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12 September 2008

One question

I pose a single question – ‘what role can an architect play in improving the lives of the poor?’ I also ask this question of myself as I work to use my architectural skills in communities beyond my own – in Isaan in rural Thailand and in Australia’s ‘top-end’.

There is much historical evidence of hope, of failure and of varying states between. Many great architects (and some poor ones too) have pondered the same question. Hassan Fathy (mentioned in July’s editorial), was lauded by architects for his famous New Gourna project to help the poor in rural Egypt. However in reality the village was only reluctantly inhabited by its residents – many of whom went on to actively undermine many of his initiatives. Local politics, coupled with his failure to truly understand his clients, led to this mismatch between aims and outcomes.

Le Corbusier’s dreams to house the workers in ‘machines’ led to generations of people living in the most soul destroying conditions. As much as he should be respected as an architect, his vision was subsequently distorted to produce housing that could crush the human spirit.

Even projects based on architects working alongside residents to build houses lead to unmet expectations and compromised outcomes. Christopher Alexander’s Mexicali project combined architecture students with residents to design and build a collective group of houses using his ‘pattern language’ approach (mentioned in the April editorial). However the self-help project faltered when Alexander left and in the following years the collective spirit, with which the project was initiated, was lost and conflicts ensued over resident’s rights to collective space.

There are numerous examples of an architect’s involvement in these sorts of compromised outcomes – not to mention complete failures such as much of the Australian government’s attempts at indigenous housing.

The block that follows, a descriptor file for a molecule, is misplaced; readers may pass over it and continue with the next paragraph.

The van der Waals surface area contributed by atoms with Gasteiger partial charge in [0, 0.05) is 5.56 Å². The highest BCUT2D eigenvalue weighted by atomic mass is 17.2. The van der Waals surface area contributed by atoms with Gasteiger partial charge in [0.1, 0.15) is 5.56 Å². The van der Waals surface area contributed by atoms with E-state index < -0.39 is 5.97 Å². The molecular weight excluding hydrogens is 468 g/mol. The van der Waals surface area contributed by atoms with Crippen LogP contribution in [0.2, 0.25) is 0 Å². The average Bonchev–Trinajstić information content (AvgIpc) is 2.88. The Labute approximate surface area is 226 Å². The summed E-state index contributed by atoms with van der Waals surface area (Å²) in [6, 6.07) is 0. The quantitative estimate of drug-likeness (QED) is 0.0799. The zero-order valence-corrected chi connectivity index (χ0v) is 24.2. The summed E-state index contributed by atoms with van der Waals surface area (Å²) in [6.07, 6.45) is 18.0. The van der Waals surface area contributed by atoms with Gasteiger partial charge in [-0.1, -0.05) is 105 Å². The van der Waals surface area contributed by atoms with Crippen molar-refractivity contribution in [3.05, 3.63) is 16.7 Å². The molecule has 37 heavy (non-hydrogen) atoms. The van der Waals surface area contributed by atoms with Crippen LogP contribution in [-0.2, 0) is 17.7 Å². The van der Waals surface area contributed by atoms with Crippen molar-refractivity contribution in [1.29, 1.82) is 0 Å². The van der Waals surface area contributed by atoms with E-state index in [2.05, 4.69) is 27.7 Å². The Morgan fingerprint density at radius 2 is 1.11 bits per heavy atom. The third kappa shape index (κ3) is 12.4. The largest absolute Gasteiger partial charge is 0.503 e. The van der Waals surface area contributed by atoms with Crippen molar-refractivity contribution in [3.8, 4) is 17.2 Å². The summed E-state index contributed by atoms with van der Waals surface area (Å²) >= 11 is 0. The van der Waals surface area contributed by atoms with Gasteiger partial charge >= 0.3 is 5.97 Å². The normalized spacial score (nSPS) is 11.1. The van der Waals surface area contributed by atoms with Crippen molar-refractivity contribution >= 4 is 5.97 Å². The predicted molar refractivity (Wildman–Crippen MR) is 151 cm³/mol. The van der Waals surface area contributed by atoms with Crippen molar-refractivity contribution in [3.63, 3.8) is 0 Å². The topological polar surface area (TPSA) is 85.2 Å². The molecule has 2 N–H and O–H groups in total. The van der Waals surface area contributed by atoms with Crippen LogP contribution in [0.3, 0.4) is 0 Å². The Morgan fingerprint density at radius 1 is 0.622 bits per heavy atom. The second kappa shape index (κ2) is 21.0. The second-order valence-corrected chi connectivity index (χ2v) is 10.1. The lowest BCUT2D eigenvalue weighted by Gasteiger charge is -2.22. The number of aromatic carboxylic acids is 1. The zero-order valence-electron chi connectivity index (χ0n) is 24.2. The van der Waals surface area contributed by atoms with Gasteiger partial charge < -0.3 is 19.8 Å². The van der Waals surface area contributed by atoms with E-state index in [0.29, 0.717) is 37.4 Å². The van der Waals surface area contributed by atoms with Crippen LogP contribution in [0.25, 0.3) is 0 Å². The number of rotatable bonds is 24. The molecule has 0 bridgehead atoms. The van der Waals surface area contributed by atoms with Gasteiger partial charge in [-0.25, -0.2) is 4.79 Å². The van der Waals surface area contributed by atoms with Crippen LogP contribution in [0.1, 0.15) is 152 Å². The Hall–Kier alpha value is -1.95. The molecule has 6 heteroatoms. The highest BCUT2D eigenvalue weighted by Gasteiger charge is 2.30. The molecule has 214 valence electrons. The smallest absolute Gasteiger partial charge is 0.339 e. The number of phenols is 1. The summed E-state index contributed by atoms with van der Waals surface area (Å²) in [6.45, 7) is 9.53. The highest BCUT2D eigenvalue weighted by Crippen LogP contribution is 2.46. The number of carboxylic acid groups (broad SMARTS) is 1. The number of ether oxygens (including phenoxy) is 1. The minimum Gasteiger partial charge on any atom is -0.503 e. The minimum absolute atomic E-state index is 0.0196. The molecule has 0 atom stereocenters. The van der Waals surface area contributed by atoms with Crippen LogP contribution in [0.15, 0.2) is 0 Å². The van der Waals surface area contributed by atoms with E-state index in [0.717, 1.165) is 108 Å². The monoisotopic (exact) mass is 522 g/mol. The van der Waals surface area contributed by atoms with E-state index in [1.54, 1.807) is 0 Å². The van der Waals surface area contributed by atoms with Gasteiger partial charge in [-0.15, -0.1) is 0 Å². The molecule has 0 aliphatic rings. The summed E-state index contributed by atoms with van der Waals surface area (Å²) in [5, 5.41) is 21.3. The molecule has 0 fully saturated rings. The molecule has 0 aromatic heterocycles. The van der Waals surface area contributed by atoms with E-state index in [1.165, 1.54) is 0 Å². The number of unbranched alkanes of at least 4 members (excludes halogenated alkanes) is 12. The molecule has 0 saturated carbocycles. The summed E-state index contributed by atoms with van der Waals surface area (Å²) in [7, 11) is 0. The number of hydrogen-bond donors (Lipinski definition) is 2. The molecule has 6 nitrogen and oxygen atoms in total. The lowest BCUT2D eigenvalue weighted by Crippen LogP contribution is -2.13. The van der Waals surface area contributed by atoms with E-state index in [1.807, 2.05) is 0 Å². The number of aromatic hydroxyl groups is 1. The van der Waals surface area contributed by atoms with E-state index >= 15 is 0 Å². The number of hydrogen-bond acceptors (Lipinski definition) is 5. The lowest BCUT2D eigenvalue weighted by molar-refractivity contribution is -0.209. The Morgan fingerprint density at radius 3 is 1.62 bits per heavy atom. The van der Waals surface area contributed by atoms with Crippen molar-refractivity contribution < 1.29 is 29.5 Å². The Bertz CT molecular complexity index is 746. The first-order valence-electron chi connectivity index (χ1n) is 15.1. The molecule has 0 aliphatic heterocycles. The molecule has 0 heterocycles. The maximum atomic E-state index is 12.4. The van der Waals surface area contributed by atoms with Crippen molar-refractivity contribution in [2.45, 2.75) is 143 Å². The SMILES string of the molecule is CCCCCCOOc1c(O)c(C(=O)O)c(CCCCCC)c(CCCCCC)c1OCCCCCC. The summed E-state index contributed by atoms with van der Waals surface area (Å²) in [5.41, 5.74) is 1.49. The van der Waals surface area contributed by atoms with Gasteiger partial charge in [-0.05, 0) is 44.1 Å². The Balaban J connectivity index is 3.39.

As I ponder this I wonder if we should be reminded to re-evaluate how we measure success and reconsider what architecture can really be about. Many architects (and clients) measure their success with their building’s size and cost. However we are all well aware that many of our favourite places and spaces have never involved architects with formal training and this vernacular can be very powerful.

I believe that architects working with the poor must be prepared to look for (and embrace) small victories, with modest means free from commercial obligations. There is so much to get wrong; money is tight, politics intervene, expectations are almost impossible to quantify and technologies are not always compliant; but there are moments when new understandings are made and solutions found – however modest they might seem.

My involvement with a Thai NGO first revealed to me that the architect’s specialisation at understanding links between form, technology and space plays only a partial role in the overall picture. Outside agendas, politics, and the unknowable aspirations of your client, all conspire to complicate or shut down options that should be explored – particularly when a multitude of sustainability issues are at stake. But the architect is in a unique position to work with this complexity and must contribute.

Have I had any modest success?

Yes I have had small victories. I was invited to critique a prototype house designed for the Thai NGO. These houses were to be mass-produced for factory workers in a hot/humid climate and many of the ideologies driving the project were worthy. I made suggestions to improve the cross-ventilation (reducing the need for air-conditioning), change the planning (to suit local needs) and reduce costs. Upon construction I was pleased these initiatives were successful. However ultimately I believed that the design was compromised by the initial choice of construction technology and made myself unpopular by suggesting it was unsuitable. I was not surprised when production ceased.